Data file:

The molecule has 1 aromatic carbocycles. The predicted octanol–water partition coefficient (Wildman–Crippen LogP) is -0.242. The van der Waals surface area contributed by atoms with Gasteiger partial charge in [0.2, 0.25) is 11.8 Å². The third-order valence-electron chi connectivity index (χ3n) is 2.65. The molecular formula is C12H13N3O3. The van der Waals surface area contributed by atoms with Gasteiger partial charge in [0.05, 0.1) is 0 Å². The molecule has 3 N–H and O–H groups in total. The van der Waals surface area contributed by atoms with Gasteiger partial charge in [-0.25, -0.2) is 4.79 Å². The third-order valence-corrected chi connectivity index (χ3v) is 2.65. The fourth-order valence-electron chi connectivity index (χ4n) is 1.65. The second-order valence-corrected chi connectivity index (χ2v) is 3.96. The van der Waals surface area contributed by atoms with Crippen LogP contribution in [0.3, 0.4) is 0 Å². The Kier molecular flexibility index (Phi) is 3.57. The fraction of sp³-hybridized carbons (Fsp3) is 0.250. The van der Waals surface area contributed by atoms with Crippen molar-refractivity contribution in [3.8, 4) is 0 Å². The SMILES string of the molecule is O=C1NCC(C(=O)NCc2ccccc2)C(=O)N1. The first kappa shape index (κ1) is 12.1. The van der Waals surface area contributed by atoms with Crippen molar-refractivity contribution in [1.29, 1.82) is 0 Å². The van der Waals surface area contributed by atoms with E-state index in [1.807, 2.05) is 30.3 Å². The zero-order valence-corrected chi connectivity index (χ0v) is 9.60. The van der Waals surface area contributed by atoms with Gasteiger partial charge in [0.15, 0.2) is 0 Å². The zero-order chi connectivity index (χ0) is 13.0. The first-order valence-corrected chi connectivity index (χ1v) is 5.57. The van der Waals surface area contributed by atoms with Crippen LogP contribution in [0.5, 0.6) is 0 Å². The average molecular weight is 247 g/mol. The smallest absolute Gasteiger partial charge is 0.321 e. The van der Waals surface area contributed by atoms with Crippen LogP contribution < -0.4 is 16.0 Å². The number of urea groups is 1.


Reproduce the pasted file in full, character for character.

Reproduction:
The molecule has 1 aromatic carbocycles. The predicted octanol–water partition coefficient (Wildman–Crippen LogP) is -0.242. The van der Waals surface area contributed by atoms with Gasteiger partial charge in [0.2, 0.25) is 11.8 Å². The third-order valence-electron chi connectivity index (χ3n) is 2.65. The molecular formula is C12H13N3O3. The van der Waals surface area contributed by atoms with Gasteiger partial charge in [0.05, 0.1) is 0 Å². The molecule has 3 N–H and O–H groups in total. The van der Waals surface area contributed by atoms with Gasteiger partial charge in [-0.25, -0.2) is 4.79 Å². The third-order valence-corrected chi connectivity index (χ3v) is 2.65. The fourth-order valence-electron chi connectivity index (χ4n) is 1.65. The second-order valence-corrected chi connectivity index (χ2v) is 3.96. The van der Waals surface area contributed by atoms with Crippen LogP contribution in [0.3, 0.4) is 0 Å². The Kier molecular flexibility index (Phi) is 3.57. The fraction of sp³-hybridized carbons (Fsp3) is 0.250. The van der Waals surface area contributed by atoms with Crippen molar-refractivity contribution in [3.8, 4) is 0 Å². The SMILES string of the molecule is O=C1NCC(C(=O)NCc2ccccc2)C(=O)N1. The first kappa shape index (κ1) is 12.1. The van der Waals surface area contributed by atoms with Crippen molar-refractivity contribution in [1.29, 1.82) is 0 Å². The van der Waals surface area contributed by atoms with E-state index in [1.807, 2.05) is 30.3 Å². The zero-order valence-corrected chi connectivity index (χ0v) is 9.60. The van der Waals surface area contributed by atoms with Gasteiger partial charge in [0.15, 0.2) is 0 Å². The zero-order chi connectivity index (χ0) is 13.0. The first-order valence-corrected chi connectivity index (χ1v) is 5.57. The van der Waals surface area contributed by atoms with Crippen LogP contribution in [0.5, 0.6) is 0 Å². The average molecular weight is 247 g/mol. The smallest absolute Gasteiger partial charge is 0.321 e. The van der Waals surface area contributed by atoms with Crippen LogP contribution < -0.4 is 16.0 Å². The number of urea groups is 1.